The few remaining comic book creators, backed into a corner, knew that they had no choice but to give in to the demands of the angry mob full of concerned parents. So on October 26, 1954, the publishers cobbled together a set of laws that all comic books there on out must abide by in order to be printed, called the Comics Code Authority.
The Code essentially baby-proofed comic books. Before comic books had darker tones and complex themes, usually with the underlying intent of challenging your preconceived notions on various topics, and in rare cases acting as an introspective into humanity. And while yes, that generally made comic-books less kid-friendly, adults made up a large portion of the readers at the time, so those comics were mainly just intended for them. An adult demographic that was completely left out to dry following the enactment of the Code.
After the Code, comic books essentially became bed-time stories that happened to feature superheroes. Thanks to the new sanctions, comic book criminals always needed to be 100 percent evil and could never triumph, to make it clear to the audience that bad deeds should never be replicated. Authority figures (cops, government officials, parents) always had to be respected and could never be shown with a side that was anything short of heroic. Almost overnight, comics were turned into reading material that was only suitable for the youngest of readers and only featured one point of view for the kids to learn from.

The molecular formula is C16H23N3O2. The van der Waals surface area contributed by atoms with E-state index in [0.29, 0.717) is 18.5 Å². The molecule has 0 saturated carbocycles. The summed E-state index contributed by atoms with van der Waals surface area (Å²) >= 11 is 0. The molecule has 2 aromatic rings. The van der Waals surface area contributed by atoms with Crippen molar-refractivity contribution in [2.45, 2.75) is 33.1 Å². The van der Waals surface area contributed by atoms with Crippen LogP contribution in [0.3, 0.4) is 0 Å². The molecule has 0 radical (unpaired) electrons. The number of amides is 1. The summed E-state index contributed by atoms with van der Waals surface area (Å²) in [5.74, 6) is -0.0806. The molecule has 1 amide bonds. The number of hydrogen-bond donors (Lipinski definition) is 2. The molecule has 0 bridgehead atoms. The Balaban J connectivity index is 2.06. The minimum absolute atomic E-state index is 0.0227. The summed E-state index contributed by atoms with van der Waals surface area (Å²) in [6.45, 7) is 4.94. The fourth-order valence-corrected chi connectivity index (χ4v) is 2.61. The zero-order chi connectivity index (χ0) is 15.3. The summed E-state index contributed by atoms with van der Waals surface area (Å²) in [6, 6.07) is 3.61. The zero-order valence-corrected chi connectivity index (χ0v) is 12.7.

Additionally, no “slang” or vulgar language was to be tolerated in any comic, as well as divorce or homosexuality, because apparently, they did not “respect the sanctity of family.” The Code did ban comics dealing with racial and religious prejudice; however, the enforcers made it clear that from there on out, people of color in comics would not be allowed. When EC Comics created their science fiction story Judgement Day, despite it being permissible under the written Code, the comic was not allowed to run until the main astronaut was changed from a black to a white man. When out of protest, EC decided to run the comic anyway they were essentially forced out of business.
Comic books were scrunched, smacked, and crushed until they aligned with the conservative, suburbian social order that had taken hold of America. Gone was the growing diversity, the new perspectives, and the challenging of ideas which are vital for new generations. Replaced by comic-relief characters that were deemed safe for kids, like Batman’s wacky partner Bat-Mite.
But you may say to yourself, well all this was done for the greater good, to make the next generation safer as a whole. And for the most part, I would agree, sometimes to make a cake a few eggs have to get broken. But that’s only true if there is an actual payoff. It’s only true if the cake is delicious. And in the case of the comic book code, the cake turned out to be a bowl of spinach.